When North Korea attacked South Korea on June 25, 1950, the United Nations, formed on October 24, 1945, took action that invigorated much of the American public’s interest in and support of the U.N., even among folks who originally did not have high hopes for it. It was American farmers, under the urging of Mr. Albert Johnson, the head of The National Grange, a longtime fraternal organization for farmers, who conceived of the United Nations countrywide flag-making effort. The U.S. Dept. of Agriculture through its Cooperative Extension Service endorsed the project and provided the leadership to promote the effort. The Extension Service tapped the National Committee on Boys and Girls Work (later known as the National 4-H service Committee and National 4-H Council) to make kits of materials and patterns for the flags, and got the woman and girl-power to put them together through its Home Demonstration (women) and 4-H Club (youth) membership.

The kits contained iron-on patterns of the U.N. logo design, blue cloth, and directions to make the 3x5 foot flag. Clinics for making the flags were planned for Oct 16th through Oct. 23rd of 1950 though Bossier actually started on Sept. 22nd when the home demonstration council had its regular meeting. The Louisiana State Agricultural Extension Agent, H.C. Sanders, assured potential makers that the plans were simple. (The fact that the Bossier Parish “champion United Nations Flag Maker,” Mrs. Clotelle McCoy of the Bossier City Home Demonstration Club, was so-designated because she made two flags, with each one taking twenty hours, seems to belie that statement!)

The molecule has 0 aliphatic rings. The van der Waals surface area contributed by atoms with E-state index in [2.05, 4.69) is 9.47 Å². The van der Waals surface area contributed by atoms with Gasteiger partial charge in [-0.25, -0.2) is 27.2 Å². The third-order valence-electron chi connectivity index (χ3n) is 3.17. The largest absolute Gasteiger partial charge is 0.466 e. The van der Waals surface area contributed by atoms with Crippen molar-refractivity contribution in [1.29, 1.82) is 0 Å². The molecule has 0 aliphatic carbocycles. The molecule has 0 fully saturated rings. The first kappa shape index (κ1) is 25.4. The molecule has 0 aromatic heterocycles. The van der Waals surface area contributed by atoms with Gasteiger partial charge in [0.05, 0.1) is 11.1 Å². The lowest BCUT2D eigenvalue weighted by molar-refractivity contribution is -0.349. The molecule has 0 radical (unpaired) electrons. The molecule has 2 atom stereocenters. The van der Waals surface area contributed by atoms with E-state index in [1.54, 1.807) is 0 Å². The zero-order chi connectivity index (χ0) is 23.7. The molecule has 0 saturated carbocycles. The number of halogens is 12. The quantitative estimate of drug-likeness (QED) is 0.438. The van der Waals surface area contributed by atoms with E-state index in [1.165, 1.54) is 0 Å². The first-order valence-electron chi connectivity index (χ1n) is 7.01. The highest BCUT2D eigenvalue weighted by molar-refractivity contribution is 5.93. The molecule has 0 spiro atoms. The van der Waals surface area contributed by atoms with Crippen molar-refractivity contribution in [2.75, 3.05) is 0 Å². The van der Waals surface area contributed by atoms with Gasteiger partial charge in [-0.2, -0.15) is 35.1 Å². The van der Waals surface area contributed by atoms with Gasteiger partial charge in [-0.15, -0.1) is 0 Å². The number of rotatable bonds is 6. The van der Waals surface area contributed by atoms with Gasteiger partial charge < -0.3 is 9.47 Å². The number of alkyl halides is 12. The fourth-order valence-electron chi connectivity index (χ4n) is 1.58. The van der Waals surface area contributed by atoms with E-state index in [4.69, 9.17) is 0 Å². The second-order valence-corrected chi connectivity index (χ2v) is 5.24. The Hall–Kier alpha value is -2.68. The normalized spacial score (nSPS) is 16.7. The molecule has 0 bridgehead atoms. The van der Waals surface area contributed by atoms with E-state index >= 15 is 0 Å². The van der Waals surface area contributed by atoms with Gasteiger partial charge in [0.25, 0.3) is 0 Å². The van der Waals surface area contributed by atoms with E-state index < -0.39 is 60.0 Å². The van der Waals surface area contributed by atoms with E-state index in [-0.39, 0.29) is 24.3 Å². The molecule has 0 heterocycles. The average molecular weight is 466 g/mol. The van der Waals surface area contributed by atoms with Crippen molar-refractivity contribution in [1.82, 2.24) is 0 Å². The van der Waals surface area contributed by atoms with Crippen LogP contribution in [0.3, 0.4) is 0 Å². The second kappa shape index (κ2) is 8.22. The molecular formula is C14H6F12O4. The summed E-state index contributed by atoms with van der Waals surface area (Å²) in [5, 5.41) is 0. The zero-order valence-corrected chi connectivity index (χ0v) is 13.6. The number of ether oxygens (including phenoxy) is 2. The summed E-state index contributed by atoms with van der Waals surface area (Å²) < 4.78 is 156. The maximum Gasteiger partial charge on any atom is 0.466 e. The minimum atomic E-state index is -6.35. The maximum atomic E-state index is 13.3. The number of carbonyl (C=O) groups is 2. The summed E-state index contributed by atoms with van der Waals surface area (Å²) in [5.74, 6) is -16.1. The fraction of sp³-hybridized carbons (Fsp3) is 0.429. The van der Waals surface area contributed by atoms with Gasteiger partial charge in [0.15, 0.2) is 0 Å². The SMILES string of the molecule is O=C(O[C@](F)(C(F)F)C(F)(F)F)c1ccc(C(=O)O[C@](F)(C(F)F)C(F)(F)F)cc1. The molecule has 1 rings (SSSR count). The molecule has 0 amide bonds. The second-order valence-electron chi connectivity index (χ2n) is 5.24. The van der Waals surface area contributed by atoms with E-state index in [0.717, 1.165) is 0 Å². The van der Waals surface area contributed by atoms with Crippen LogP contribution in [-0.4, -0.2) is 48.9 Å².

Ultimately, 25 flags were completed by the Bossier Parish home demonstration and 4-H clubs. The flags were presented to local mayors, including Bossier City mayor Hop Fuller, high school principals, home demonstration club buildings and other schools. The hope for the project, according to head agent Sanders, was that it would provide the participants, especially the youth, not only a practical stitchery lesson but a broader understanding of the U.N. and U.S. efforts for world peace.

Anything to which people pledge their allegiance attracts scrutiny, and the U.N. flag making project was no exception. The program had critics who said it was un-American. One of these critical groups was the Veterans of Foreign Wars under its National Commander, Charles C. Ralls, who disparaged it as an effort to supersede the American flag. The major U.S. farm organizations released an editorial to rebut this claim, saying:

“Kremlin propagandists who have been attempting to discredit the United Nations have been given invaluable assistance by uninformed and bigoted American groups seeking to block display of the UN flag on October 24, United Nations Day; The farm organizations

unanimously reaffirm their confidence in the United Nations as the greatest single instrument for peace in the world; The project…was accepted immediately by members of the national labor, business, veteran, civic, fraternal and educational groups; Display of the United Nations flag along with the American flag on October 24 will be an expression of the same unity on the home front that exists on the battlefield of Korea where the men of free nations are fighting and dying under the United Nations banner...” - Joint statement by American Farm Bureau Federations, National Council of Farmer Cooperatives, National Farmers Union and National Grange, 10/12/1950.